The Hurtin Family
"The following is in part from "History of the Huguenot Emigration to America", by C. W. Baird D.D. Vol. 1, page 289, note 4:
Le Seur Guillaume Huertin, a member of the Huguenot family of La Rochelle, France, a Master in the King's Navy died on a voyage to the East Indies. He married Suzanne Crosset. They had a son:
Christian Hurtin could have been born at either New York City or Newark, New Jersey, about 1743. When he went to live in Goshen, New York is not known though he married Margaret Gale before 1775 as their son, John Gale, was born about that time. Margaret was the daughter of Dr. John Gale, who was born in Goshen August 18, 1731, died there September 21, 1806. Dr. Gale's wife was Ann Jones, daughter of David Jones "late of Queens' County, New York." Both Dr. and Mrs. Gale mention their daughter, Margaret Gale Hurtin in their wills, made respectively, May 3, 1806 and October 25, 1803, probated October 13, 1806 and March 30, 1808. The date of Mrs. Hurtin's death has not been determined.
On the twenty sixth day September One Thousand Seven Hundred and Eighty Five, Christian Hurtin of the State of New York and Alexander Eagles of the County of Essex and State of New Jersey, gave bond as administrators of the estate of Susannah Hurtin, deceased. The signatures of Alexander Eagles and Christian Hurtin are plainly set forth on the administration documents. Christian Hurtin is in the 1790 Federal Census of Goshen.
Dr. George Barton Cutten in his book, "Silversmiths and Watchmakers of New York (outside of New York City)" privately printed in 1939, states that Christian Hurtin advertised in 1792 and 1793.
The History of Orange County (by E. M. Ruttenber and L. H. Clark, Philadelphia, 1881) state that St. James Episcopal Church in Goshen was organized March 27, 1801. Christian Hurtin was elected a vestryman at that time.
The Presbyterian Church of Goshen records, page 93, "Christian Hurtin died December 2, 1830, age 87 (Episcop)." John Gale Hurtin was a member of the Presbyterian Church, though probably his father was a communicant of St. James Episcopal Church.
The Independent Republican, published in Goshen, Orange County (N.Y.) Monday, December 6, 1830, Vol. XVI, No. 923 had the following in its obituary column:
There are privately owned in Virginia two surveyor's compasses, #8 made in 1788 and #39 made in 1811, made by Christian Hurtin, Goshen.
It is presumed that Christian Hurtin was buried in the Presbyterian Church Burying Ground which was located where the County Clerk's office now stands (1966). It was laid out in 1721. The remains of this cemetery were removed to Slate Hill Cemetery which was incorporated October 8, 1861.
Miss Gertrude A. Barber, Graveyard Inscriptions in Orange County, N.Y., 1930, Vol. II, page 1, gives the following report which no doubt supplies the reasons why the marker at Christian Hurtin's grave cannot be found:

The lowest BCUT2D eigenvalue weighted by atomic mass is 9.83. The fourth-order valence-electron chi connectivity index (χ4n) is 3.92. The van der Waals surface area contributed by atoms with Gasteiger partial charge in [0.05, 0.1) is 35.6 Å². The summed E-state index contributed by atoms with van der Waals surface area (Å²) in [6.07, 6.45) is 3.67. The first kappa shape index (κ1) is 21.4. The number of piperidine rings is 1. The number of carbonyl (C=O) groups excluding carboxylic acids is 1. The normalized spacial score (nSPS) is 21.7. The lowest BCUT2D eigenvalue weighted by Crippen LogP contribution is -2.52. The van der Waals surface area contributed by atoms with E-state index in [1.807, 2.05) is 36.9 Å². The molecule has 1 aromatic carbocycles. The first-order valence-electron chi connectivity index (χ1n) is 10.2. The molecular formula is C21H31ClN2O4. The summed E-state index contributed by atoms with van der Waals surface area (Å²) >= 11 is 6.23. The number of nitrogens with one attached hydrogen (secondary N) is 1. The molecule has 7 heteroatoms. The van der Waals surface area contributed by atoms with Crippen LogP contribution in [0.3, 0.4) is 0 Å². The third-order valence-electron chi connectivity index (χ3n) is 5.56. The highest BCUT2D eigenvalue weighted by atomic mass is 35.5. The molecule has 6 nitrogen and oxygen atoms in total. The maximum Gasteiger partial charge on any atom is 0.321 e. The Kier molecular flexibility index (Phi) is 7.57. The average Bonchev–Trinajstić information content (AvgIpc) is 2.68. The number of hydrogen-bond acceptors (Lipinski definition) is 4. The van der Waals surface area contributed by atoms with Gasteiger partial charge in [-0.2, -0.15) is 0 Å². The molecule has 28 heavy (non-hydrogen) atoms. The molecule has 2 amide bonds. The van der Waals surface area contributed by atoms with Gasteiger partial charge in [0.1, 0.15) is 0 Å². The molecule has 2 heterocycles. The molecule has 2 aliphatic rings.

In addition to references found in the text of other sources of information were obtained from correspondence with Mr. Harry H. Smith, Goshen, N.Y., William E. Drost, Elizabeth, New Jersey, Mr. Edwin A. Battison of Arlington, Virginia and a number of letters from Miss Elizabeth Horton, New Hampton, New York.
The following books were consulted: The Book of American Clocks, Brooks Palmer; Silversmiths of New Jersey, Carl M. Williams; The Book of Ghosts, Herbert D. and Francis R. Halsey.
The wills of William Hurtin of Newark, New Jersey and Christian Hurtin of Goshen and the letters of administration of Joshua Hurtin and Sussana Hurtin have been examined to substantiate certain parts of the text.
Balzac says that 'Historians are privileged liars,' so where the writer had the choice of selecting between different versions he has chosen the one that seemed most logical to him.
Charles E. Smart
February 6, 1966
Tuesday, January 15, 1793 Vol. IV, Numb. 208
THE GOSHEN REPOSITORY AND WEEKLY INTELLIGENCER
Clock and Watch-Maker
Returns his sincere thanks to his friends throughout the country, for all the kindnesses he has received from them and assures them that he will endeavor to merit a continuance of their favors, by a steady attention to his business, which they may rely on, he perfectly understands, notwithstanding, the ungenerous reports that have been industriously propagated by some inconsiderate people, whose aspersions are founded on envy, falsehood, ignorance and self-conceit and are so far from giving him any uneasiness that he only pities their weakness and despises their malice.
He requests that the public in general, to remember that since the War, there has been a great many very bad Watches disperted through the country and that they are commonly put to rougher usage by owners of them than their construction will bear and that the best of Watches from the smallest of the work will not bear much hard usage, and ought to be used with more care and tenderness than they usually are by those who carry them, Watches are often stopped by a sudden stamp of the foot, jumping off a horse, a hair getting in the work, and many other ways, which are scarcely observable by the bearers of them. Persons of judgment and consideration will not lay the blame on the Watchmaker who last repaired them when he does not deserve it.
If any Watches that have been repaired by me (and are well made) should not perform through any neglect or oversight of mine, by being returned within a year after, shall be carefully rectified gratis.
Goshen, January 15, 1793
N.B. Surveying compasses made and repaired and the highest price given for old silver and brass."
Reference: Smart, Charles E. The Makers Of Surveying Instruments In America Since 1700 Troy, New York: Regal Art Press. 1962